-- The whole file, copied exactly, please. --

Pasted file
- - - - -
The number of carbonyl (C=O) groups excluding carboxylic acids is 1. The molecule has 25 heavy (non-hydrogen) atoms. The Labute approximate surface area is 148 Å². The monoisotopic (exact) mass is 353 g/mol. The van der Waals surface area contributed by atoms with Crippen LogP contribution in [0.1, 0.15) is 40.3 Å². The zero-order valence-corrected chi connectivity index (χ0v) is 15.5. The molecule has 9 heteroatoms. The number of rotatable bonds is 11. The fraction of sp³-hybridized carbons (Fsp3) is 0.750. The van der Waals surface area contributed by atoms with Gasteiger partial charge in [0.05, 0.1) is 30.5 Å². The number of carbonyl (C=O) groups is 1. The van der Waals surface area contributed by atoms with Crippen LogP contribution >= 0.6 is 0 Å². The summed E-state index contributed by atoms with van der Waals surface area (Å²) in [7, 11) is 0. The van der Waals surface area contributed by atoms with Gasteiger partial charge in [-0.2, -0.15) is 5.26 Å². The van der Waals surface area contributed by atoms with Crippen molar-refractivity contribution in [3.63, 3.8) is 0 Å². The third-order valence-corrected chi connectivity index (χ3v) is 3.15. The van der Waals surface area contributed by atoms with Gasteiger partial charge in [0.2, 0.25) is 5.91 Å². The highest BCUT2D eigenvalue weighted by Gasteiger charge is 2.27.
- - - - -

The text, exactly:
The number of carbonyl (C=O) groups excluding carboxylic acids is 1. The molecule has 25 heavy (non-hydrogen) atoms. The Labute approximate surface area is 148 Å². The monoisotopic (exact) mass is 353 g/mol. The van der Waals surface area contributed by atoms with Crippen LogP contribution in [0.1, 0.15) is 40.3 Å². The zero-order valence-corrected chi connectivity index (χ0v) is 15.5. The molecule has 9 heteroatoms. The number of rotatable bonds is 11. The fraction of sp³-hybridized carbons (Fsp3) is 0.750. The van der Waals surface area contributed by atoms with Gasteiger partial charge in [0.05, 0.1) is 30.5 Å². The number of carbonyl (C=O) groups is 1. The van der Waals surface area contributed by atoms with Crippen LogP contribution >= 0.6 is 0 Å². The summed E-state index contributed by atoms with van der Waals surface area (Å²) in [7, 11) is 0. The van der Waals surface area contributed by atoms with Gasteiger partial charge in [-0.2, -0.15) is 5.26 Å². The van der Waals surface area contributed by atoms with Crippen molar-refractivity contribution in [3.63, 3.8) is 0 Å². The third-order valence-corrected chi connectivity index (χ3v) is 3.15. The van der Waals surface area contributed by atoms with Gasteiger partial charge in [0.2, 0.25) is 5.91 Å². The highest BCUT2D eigenvalue weighted by Gasteiger charge is 2.27.